MentorshipTheForgottenFoundation

Mentorship, the forgotten foundation of knowledge transfer

We all have a lot of mentors throughout our lives. Our first mentors are our parents – they show us what the world is and teach us how to walk, speak, express ourselves. Our mentors then become friends that are older than us, a brother, a sister, teachers in school, colleagues at work, bosses. Mentors are the people that help us to grow, the people we admire and look up to. These mentors come to our lives in an informal way and, most of the time, we don’t search for them intentionally. We are exposed to these mentors by chance, not by design.  What does this mean? Then what happens? 

The documented acknowledgment of the value of mentoring stems way back to the ancient Greeks. Philosophers like Aristotle and Plato realized the importance of transferring knowledge. Today, the system we depend on for transferring knowledge is school. The role of mentors is filled by teachers. However, there is a stark difference in the way teachers behave and how we are taught to learn today, compared to ‘Aristotle and Plato’  Another word for mentors we use today is teachers. The difference between these two is that “teaching” is the formal way of transferring historical facts while mentoring is “teaching” by example, by showing our personal experiences, failures, and successes.

The world has evolved a lot in the last 2000 years and it seems that society focused on other forms of knowledge transfer and has forgotten what the ancient Greeks knew about the importance of having a mentor – we forgot why we need mentors. 

Why mentorship is key to growth

Consciously or unconsciously you always have a vision for the person you want to become stored in your mind. A mentor influences and/or reflects attributes of the person you want to become – when you are 1 year old, you want to be like mom and dad – you want to walk and speak. When you find a job, you want to become a professional – you want to be like your manager, boss, or someone who is an expert in your field – you want to become better in what you do. 

When you meet a person with the characteristics and experiences you aspire to,  you can learn from them impressively faster than usual. The way we learn as soon as we are born is by absorbing and replicating behaviors even if we don’t understand exactly what we are doing. We see, imagine, and then do – the brain creates these models and there is no questioning of “why”. This is also why very often when we ask experts what exactly they are doing to be that good at whatever they are doing – they struggle to answer. So usually, when we read about the greatest people in history like A.Lincoln, H.Ford, N.Tesla, B Franklin we study their lives, habits, behavior, decision-making, productivity tips, etc and we try to improve ourselves by copy-pasting as much as we can. And that is the most natural and normal form of human development.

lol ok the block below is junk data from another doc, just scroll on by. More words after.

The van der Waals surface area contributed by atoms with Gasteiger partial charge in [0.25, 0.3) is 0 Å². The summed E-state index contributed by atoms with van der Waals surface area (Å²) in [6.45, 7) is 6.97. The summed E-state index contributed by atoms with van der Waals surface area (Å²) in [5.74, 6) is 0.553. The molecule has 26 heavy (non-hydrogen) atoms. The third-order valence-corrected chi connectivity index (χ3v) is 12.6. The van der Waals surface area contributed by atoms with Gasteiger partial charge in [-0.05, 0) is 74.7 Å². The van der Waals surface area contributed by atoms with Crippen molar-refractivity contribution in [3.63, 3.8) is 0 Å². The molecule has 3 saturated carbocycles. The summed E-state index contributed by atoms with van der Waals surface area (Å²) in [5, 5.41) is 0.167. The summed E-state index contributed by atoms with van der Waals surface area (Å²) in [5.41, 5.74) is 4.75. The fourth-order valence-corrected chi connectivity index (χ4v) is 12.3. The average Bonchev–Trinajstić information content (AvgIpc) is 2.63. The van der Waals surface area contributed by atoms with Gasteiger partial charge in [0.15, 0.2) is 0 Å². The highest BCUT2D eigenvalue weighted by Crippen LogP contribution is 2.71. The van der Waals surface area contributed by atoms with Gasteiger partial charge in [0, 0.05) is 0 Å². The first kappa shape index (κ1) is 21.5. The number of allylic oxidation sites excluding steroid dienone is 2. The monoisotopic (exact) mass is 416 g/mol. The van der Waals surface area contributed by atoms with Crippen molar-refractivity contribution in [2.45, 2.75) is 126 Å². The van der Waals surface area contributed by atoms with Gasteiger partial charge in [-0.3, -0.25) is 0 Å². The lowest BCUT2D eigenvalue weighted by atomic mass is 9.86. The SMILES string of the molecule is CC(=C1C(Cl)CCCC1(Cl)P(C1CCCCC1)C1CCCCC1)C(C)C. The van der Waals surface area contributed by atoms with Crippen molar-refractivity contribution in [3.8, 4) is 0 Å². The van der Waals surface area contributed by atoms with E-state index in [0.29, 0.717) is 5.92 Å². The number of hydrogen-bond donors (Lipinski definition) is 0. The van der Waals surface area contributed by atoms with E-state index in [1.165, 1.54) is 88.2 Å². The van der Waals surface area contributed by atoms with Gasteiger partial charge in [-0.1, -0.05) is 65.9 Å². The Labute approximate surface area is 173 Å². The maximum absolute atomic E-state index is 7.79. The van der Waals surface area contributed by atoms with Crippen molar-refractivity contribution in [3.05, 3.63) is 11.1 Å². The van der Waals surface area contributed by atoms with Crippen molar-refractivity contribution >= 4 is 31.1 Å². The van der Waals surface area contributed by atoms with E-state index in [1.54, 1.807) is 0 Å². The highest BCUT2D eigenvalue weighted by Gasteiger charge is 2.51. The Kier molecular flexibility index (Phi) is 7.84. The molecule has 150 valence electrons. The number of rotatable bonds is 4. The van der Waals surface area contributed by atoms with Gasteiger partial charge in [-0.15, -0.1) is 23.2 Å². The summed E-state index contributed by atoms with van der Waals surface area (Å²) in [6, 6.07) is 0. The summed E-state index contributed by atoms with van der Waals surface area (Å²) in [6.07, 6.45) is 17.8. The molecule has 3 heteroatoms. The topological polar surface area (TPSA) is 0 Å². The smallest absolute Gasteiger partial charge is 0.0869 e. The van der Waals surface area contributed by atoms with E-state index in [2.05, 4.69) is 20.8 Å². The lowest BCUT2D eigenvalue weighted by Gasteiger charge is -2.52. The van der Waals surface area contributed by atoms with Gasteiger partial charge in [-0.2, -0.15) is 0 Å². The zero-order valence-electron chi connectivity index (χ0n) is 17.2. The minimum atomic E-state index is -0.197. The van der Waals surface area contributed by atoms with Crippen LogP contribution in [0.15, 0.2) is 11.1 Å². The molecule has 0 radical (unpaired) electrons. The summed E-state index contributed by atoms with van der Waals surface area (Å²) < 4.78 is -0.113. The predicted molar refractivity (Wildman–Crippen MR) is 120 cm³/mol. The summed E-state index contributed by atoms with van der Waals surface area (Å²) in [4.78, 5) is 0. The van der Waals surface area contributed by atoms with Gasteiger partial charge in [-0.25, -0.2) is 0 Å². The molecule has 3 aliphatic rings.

The thing here is that when you don’t know these people personally you are trying to become like the image of them, without truly understanding the experiences and details that made them who they appear to be.  So for example, if you want to become a good investor and you think W.Buffet is the best mentor for you. You buy and read a book on Warren Buffet’s investing strategy, but do nothing because the information is not practical and meaningful for you. In this scenario, there is a big knowledge gap and your points of view are too different. It is better to have someone who spent the last 4 to 5 years investing so all mistakes and lessons are still fresh and you can understand each other much better. Having a conversation with a person who just faced all the problems you are facing now, can give you a much better perspective and some practical advice. This means that you can relate to and apply the learnings much better, and level up much faster. 

At OneUpOneDown we believe that in order to become the person you want to be, the fastest and most effective way is to have the right mentor – your future self. Very often, we are not sure who we want to become or who we are now and that’s the beauty of life – we discover parts of ourselves at every age and in every situation. We very often are looking for purpose and direction, for someone who would show us the way or simply would give us feedback if we are on the right path or not. Sometimes, we need a mentor for a longer period, sometimes even one meeting is enough to push us to the next level. 

Conclusion

It is all about the experience, which is the main focus of OneUpOneDown. And we understand that it is not easy to find a mentor, it’s not like meeting someone and asking them “can you be my mentor?” – it doesn’t work that way. Having a mentor is a relationship, it’s like a couple’s relationship – there are two people building a relationship, it takes time and effort, it’s not a one-time meeting and advice. That’s why we believe more women can use OneUpOneDown as an instrument to build more meaningful relationships.


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